He added, “I’m from the perspective that’s a religious perspective: Let’s be honest, this is an assumption, an unproven assumption, that is, that life is not only a chemical accident but an accident that happens frequently. Maybe not.”

Smith said, “If you have a puddle of water, the chances for life forming, evolving, surviving, becoming intelligent, developing technology — even if that ‘accident’ happens one time in a million or billion, we are probably alone because the cosmos is incredibly large and the speed of light limits our communication.”

An electric Hanukkah menorah and circuit presented by Sinai and Synapses. (Courtesy)

By the end of his talks, attendees might have left with more questions than answers. But maybe that was intentional on the part of the speaker.

“As we approach new material, either in science or in religion, especially mystical ideas like kabbalah, the goal is to open you up,” Smith said, “to creative, different ideas in an honest way. There’s a little bit of risk and danger in that. You might have to change your mind about something!”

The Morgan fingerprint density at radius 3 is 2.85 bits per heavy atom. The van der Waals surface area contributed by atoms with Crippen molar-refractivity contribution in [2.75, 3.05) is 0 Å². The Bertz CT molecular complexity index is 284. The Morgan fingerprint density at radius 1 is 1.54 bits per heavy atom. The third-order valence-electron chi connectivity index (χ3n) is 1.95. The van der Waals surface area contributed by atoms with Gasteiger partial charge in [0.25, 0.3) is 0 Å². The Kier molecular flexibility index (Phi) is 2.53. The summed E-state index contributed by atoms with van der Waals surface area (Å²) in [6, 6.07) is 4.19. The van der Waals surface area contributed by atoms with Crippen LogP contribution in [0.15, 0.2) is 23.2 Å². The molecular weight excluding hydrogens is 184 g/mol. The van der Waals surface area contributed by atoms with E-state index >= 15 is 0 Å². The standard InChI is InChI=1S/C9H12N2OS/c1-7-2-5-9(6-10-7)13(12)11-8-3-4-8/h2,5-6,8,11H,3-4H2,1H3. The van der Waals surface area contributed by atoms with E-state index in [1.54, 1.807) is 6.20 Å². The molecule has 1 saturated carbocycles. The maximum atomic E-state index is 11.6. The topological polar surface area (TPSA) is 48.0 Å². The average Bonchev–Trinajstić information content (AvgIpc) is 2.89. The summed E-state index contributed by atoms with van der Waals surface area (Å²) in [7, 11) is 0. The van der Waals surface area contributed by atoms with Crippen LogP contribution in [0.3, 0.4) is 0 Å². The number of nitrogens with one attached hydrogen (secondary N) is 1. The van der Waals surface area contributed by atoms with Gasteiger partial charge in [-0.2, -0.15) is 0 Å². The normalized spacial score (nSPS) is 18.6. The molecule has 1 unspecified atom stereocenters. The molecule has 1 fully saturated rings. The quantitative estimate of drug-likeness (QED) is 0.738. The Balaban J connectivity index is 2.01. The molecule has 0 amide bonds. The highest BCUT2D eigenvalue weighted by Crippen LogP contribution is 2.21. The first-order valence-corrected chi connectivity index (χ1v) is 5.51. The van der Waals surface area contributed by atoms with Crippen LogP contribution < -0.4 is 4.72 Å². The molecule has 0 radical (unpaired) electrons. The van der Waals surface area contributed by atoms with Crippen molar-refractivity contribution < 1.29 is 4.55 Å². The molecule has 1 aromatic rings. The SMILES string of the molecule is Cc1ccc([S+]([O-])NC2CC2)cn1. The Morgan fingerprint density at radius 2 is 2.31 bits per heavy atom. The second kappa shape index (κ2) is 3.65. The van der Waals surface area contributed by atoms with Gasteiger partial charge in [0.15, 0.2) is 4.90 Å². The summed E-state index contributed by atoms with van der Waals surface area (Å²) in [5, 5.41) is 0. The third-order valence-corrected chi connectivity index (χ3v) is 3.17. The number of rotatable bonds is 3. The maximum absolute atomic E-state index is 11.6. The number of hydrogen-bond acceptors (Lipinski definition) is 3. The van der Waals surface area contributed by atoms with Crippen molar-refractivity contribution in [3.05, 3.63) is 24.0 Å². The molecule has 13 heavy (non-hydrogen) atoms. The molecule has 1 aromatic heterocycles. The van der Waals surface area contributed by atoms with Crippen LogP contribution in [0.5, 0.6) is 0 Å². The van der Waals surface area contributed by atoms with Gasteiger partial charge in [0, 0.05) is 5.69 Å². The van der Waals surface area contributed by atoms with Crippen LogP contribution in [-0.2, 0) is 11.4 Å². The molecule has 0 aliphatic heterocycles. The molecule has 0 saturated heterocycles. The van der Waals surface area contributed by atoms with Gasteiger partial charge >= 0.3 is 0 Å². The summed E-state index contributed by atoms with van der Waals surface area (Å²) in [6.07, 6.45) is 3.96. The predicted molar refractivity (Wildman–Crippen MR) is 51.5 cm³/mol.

Sinai and Synapses is planning future programming for this month and next, including Scientists and Synagogues presentations on the dangers of combining herbal supplements — including ones present in the Jewish tradition — with prescription drugs, and on anxiety management in the wake of the October 7 massacre in which thousands of Hamas-led terrorists butchered some 1,200 people in southern Israel and abducted 253 to the Gaza Strip. A few months from now, Mitelman also hopes to launch the next round of the interfaith fellowship.

“What’s been wonderful is the relationships that get built,” he said, including one between an evangelical Christian pastor in Calgary and a Jewish mathematics professor in the UK, who are helping each other with their book projects.

“We try to bring people together,” Mitelman said, “on how do we explore questions from multiple different angles, multiple different avenues.”